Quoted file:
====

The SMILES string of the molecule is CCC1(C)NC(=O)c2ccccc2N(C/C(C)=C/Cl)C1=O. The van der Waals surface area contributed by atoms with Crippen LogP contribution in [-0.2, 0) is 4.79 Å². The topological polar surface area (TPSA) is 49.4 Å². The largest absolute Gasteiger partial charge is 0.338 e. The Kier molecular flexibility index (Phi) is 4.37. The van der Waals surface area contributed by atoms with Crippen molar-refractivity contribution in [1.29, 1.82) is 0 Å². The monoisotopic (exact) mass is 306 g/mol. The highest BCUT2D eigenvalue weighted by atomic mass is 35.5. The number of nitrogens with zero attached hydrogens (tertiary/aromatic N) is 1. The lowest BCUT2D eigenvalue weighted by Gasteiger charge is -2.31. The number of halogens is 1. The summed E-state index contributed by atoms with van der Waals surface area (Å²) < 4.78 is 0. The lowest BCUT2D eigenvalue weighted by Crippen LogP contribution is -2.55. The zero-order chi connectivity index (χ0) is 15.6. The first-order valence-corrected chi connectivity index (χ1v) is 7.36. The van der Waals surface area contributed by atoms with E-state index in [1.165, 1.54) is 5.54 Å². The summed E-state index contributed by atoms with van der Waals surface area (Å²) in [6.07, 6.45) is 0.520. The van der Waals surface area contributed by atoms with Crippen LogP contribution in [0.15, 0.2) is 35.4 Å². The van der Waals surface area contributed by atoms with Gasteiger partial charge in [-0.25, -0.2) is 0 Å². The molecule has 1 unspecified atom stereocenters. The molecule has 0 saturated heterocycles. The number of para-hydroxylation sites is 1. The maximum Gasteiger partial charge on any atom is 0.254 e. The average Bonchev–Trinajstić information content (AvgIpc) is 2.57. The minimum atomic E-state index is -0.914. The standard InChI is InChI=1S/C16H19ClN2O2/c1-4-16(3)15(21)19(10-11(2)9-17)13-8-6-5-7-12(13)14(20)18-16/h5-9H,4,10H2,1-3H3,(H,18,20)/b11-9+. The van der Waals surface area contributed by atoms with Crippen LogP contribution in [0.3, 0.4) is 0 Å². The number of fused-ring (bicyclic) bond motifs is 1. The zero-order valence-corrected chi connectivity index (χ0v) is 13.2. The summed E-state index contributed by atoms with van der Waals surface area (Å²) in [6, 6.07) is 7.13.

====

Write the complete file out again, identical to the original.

The SMILES string of the molecule is CCC1(C)NC(=O)c2ccccc2N(C/C(C)=C/Cl)C1=O. The van der Waals surface area contributed by atoms with Crippen LogP contribution in [-0.2, 0) is 4.79 Å². The topological polar surface area (TPSA) is 49.4 Å². The largest absolute Gasteiger partial charge is 0.338 e. The Kier molecular flexibility index (Phi) is 4.37. The van der Waals surface area contributed by atoms with Crippen molar-refractivity contribution in [1.29, 1.82) is 0 Å². The monoisotopic (exact) mass is 306 g/mol. The highest BCUT2D eigenvalue weighted by atomic mass is 35.5. The number of nitrogens with zero attached hydrogens (tertiary/aromatic N) is 1. The lowest BCUT2D eigenvalue weighted by Gasteiger charge is -2.31. The number of halogens is 1. The summed E-state index contributed by atoms with van der Waals surface area (Å²) < 4.78 is 0. The lowest BCUT2D eigenvalue weighted by Crippen LogP contribution is -2.55. The zero-order chi connectivity index (χ0) is 15.6. The first-order valence-corrected chi connectivity index (χ1v) is 7.36. The van der Waals surface area contributed by atoms with E-state index in [1.165, 1.54) is 5.54 Å². The summed E-state index contributed by atoms with van der Waals surface area (Å²) in [6.07, 6.45) is 0.520. The van der Waals surface area contributed by atoms with Crippen LogP contribution in [0.15, 0.2) is 35.4 Å². The van der Waals surface area contributed by atoms with Gasteiger partial charge in [-0.25, -0.2) is 0 Å². The molecule has 1 unspecified atom stereocenters. The molecule has 0 saturated heterocycles. The number of para-hydroxylation sites is 1. The maximum Gasteiger partial charge on any atom is 0.254 e. The average Bonchev–Trinajstić information content (AvgIpc) is 2.57. The minimum atomic E-state index is -0.914. The standard InChI is InChI=1S/C16H19ClN2O2/c1-4-16(3)15(21)19(10-11(2)9-17)13-8-6-5-7-12(13)14(20)18-16/h5-9H,4,10H2,1-3H3,(H,18,20)/b11-9+. The van der Waals surface area contributed by atoms with Crippen LogP contribution in [0.3, 0.4) is 0 Å². The number of fused-ring (bicyclic) bond motifs is 1. The zero-order valence-corrected chi connectivity index (χ0v) is 13.2. The summed E-state index contributed by atoms with van der Waals surface area (Å²) in [6, 6.07) is 7.13.